ShareThis Page

Cambria family finalizes adoption of 'miracle' boy from Philadelphia

| Thursday, May 2, 2013, 1:13 p.m.
Sean Stipp | Tribune-Review
Philadelphia Police Lt. David Hunter says goodbye to Eli Hunter Primel at the Westmoreland County Courthouse.
Sean Stipp | Tribune-Review
Esther Primel and her husband Ray finalized the adoption of Eli Hunter Primel on Wednesday, May 1, 2013, before Westmoreland County Judge Chris Scherer.
Sean Stipp | Tribune-Review
Ray Primel and his wife Esther finalized the adoption of Eli Hunter Primel on Wednesday, May 1, 2013, before Westmoreland County Judge Chris Scherer.

Sporting a tiny mohawk, 15-month-old Eli Hunter Primel scampers around the Westmoreland County Courthouse with an ear-to-ear grin that belies the first rocky days of his young life.

He knows nothing about the drug-addicted mother who wanted no part of him.

He doesn't remember the cop who breathed life back into him when he was born barely alive on the front seat of a car in Northeast Philadelphia.

And he's just getting to know the Cambria County couple, already the parents of 10 children, who fell in love with him and knew that somehow they would have to find room in their home and their lives for the down-on-his-luck little boy.

“We wish there were more people that would step forward and do what we're doing,” said Ray Primel, 54, who along with his wife, Esther, 47, finalized Eli's adoption Wednesday before Westmoreland County Judge Chris Scherer.

“This is our calling,” he said.

But the Primels know they owe it all to Philadelphia police Lt. David Hunter, who traveled to Greensburg on Wednesday to witness Eli's adoption.

Without him, it's likely Eli would be dead.

On Jan. 13, 2012, Hunter was on routine patrol when a medical call came in about noon in the northeastern part of the city.

He recalls the details of that Friday clearly — a woman was in a car, about to give birth.

“Eli was half in and half out,” Hunter said. “He wasn't breathing, he didn't have a pulse.”

He began resuscitation and Eli survived, but his birth mother flatly rejected him.

“That just hit a chord in the heart,” Hunter said.

A father of four, Hunter visited the newborn daily at the hospital, caring for Eli as if the baby was his own.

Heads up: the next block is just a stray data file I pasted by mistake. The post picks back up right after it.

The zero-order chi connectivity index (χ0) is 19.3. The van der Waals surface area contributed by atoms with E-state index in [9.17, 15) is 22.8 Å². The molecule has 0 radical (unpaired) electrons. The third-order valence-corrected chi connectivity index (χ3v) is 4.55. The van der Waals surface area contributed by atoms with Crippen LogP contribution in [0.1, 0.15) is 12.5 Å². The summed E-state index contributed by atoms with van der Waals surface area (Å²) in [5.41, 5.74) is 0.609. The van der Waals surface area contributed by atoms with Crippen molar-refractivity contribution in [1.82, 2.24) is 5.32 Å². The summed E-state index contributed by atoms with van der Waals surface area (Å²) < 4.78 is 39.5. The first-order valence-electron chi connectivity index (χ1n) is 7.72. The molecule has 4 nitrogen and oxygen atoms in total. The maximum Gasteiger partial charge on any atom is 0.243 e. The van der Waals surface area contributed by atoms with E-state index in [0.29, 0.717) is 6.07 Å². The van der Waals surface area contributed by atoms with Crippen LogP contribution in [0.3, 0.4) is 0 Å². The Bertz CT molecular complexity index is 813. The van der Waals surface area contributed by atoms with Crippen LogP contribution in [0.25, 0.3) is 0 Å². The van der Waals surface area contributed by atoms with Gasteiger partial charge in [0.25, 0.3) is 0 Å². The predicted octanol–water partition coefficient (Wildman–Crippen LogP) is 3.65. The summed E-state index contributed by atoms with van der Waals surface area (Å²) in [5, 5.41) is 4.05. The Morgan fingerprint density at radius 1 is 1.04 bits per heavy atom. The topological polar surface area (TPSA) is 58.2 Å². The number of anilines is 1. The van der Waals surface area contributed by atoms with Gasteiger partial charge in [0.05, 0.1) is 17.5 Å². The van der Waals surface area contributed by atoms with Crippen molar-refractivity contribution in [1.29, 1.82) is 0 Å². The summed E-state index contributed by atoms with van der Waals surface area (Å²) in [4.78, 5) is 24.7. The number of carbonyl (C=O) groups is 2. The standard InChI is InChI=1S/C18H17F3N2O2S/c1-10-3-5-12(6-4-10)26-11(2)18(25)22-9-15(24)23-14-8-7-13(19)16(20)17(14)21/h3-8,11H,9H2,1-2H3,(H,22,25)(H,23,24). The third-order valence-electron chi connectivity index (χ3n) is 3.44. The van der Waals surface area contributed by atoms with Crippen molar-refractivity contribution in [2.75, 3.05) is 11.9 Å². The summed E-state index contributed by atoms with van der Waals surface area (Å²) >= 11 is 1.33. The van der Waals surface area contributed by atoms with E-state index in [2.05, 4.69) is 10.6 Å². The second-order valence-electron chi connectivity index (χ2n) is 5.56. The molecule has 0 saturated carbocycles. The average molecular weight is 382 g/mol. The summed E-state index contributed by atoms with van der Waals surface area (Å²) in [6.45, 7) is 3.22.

“He didn't have a family, he was in the world by himself,” Hunter said.

As the process of finding a home for Eli began, the Greensburg office of Adoptions From The Heart became involved and contacted the Primels, knowing they had already adopted three special-needs children, in addition to their seven biological children.

“They're humble, gracious, hard-working people,” said Adoptions from the Heart supervisor Debbie Cohen.

The Primels, who own a tire retreading shop in Cambria County, traveled to Philadelphia to meet Eli when he was just a week old.

That sealed the deal, Esther Primel said.

“We are always interested in the special cases,” she added, noting that Eli was born addicted to drugs and has since experienced some developmental delays. “We don't care; he needs a family.”

Eventually, Eli was moved to the Primels' Jackson Township home, but they never lost touch with Hunter, sending him updates and photos and deciding that their son's middle name would be Hunter, after the man who saved his life.

Scherer said the ceremony was “heartwarming” and commended the officer for caring for the child.

After spending much of the morning in the courthouse, the Primels gathered up members of their brood, now ranging in age from 15 months to 30, and headed home, but not before thanking the officer who saved their little boy.

“He has certainly beaten all the odds,” Hunter said. “He truly is a miracle.”

Renatta Signorini is a staff writer for Trib Total Media. She can be reached at 724-837-5374 or

TribLIVE commenting policy

You are solely responsible for your comments and by using you agree to our Terms of Service.

We moderate comments. Our goal is to provide substantive commentary for a general readership. By screening submissions, we provide a space where readers can share intelligent and informed commentary that enhances the quality of our news and information.

While most comments will be posted if they are on-topic and not abusive, moderating decisions are subjective. We will make them as carefully and consistently as we can. Because of the volume of reader comments, we cannot review individual moderation decisions with readers.

We value thoughtful comments representing a range of views that make their point quickly and politely. We make an effort to protect discussions from repeated comments either by the same reader or different readers

We follow the same standards for taste as the daily newspaper. A few things we won't tolerate: personal attacks, obscenity, vulgarity, profanity (including expletives and letters followed by dashes), commercial promotion, impersonations, incoherence, proselytizing and SHOUTING. Don't include URLs to Web sites.

We do not edit comments. They are either approved or deleted. We reserve the right to edit a comment that is quoted or excerpted in an article. In this case, we may fix spelling and punctuation.

We welcome strong opinions and criticism of our work, but we don't want comments to become bogged down with discussions of our policies and we will moderate accordingly.

We appreciate it when readers and people quoted in articles or blog posts point out errors of fact or emphasis and will investigate all assertions. But these suggestions should be sent via e-mail. To avoid distracting other readers, we won't publish comments that suggest a correction. Instead, corrections will be made in a blog post or in an article.